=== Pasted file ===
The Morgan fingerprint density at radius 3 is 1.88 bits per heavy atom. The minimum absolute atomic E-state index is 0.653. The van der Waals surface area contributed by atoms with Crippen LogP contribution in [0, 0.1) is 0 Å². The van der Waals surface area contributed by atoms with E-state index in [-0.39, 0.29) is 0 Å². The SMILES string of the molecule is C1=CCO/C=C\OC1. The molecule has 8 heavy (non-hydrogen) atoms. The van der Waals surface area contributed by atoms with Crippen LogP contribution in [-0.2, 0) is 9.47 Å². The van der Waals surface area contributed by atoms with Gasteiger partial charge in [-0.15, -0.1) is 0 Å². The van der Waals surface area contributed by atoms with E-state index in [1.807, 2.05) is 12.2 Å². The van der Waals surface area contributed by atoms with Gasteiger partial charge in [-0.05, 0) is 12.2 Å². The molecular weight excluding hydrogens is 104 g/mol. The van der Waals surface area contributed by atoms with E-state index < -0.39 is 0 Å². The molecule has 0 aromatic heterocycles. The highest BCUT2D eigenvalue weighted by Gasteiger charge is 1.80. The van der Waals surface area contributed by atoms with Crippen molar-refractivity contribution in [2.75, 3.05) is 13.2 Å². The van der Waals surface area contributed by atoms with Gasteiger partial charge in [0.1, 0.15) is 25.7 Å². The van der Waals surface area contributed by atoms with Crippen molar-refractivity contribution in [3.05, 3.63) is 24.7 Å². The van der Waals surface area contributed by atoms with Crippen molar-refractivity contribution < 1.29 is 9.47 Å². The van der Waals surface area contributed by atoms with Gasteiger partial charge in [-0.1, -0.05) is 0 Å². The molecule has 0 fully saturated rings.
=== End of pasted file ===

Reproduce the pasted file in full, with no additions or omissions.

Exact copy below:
The Morgan fingerprint density at radius 3 is 1.88 bits per heavy atom. The minimum absolute atomic E-state index is 0.653. The van der Waals surface area contributed by atoms with Crippen LogP contribution in [0, 0.1) is 0 Å². The van der Waals surface area contributed by atoms with E-state index in [-0.39, 0.29) is 0 Å². The SMILES string of the molecule is C1=CCO/C=C\OC1. The molecule has 8 heavy (non-hydrogen) atoms. The van der Waals surface area contributed by atoms with Crippen LogP contribution in [-0.2, 0) is 9.47 Å². The van der Waals surface area contributed by atoms with Gasteiger partial charge in [-0.15, -0.1) is 0 Å². The van der Waals surface area contributed by atoms with E-state index in [1.807, 2.05) is 12.2 Å². The van der Waals surface area contributed by atoms with Gasteiger partial charge in [-0.05, 0) is 12.2 Å². The molecular weight excluding hydrogens is 104 g/mol. The van der Waals surface area contributed by atoms with E-state index < -0.39 is 0 Å². The molecule has 0 aromatic heterocycles. The highest BCUT2D eigenvalue weighted by Gasteiger charge is 1.80. The van der Waals surface area contributed by atoms with Crippen molar-refractivity contribution in [2.75, 3.05) is 13.2 Å². The van der Waals surface area contributed by atoms with Gasteiger partial charge in [0.1, 0.15) is 25.7 Å². The van der Waals surface area contributed by atoms with Crippen molar-refractivity contribution in [3.05, 3.63) is 24.7 Å². The van der Waals surface area contributed by atoms with Crippen molar-refractivity contribution < 1.29 is 9.47 Å². The van der Waals surface area contributed by atoms with Gasteiger partial charge in [-0.1, -0.05) is 0 Å². The molecule has 0 fully saturated rings.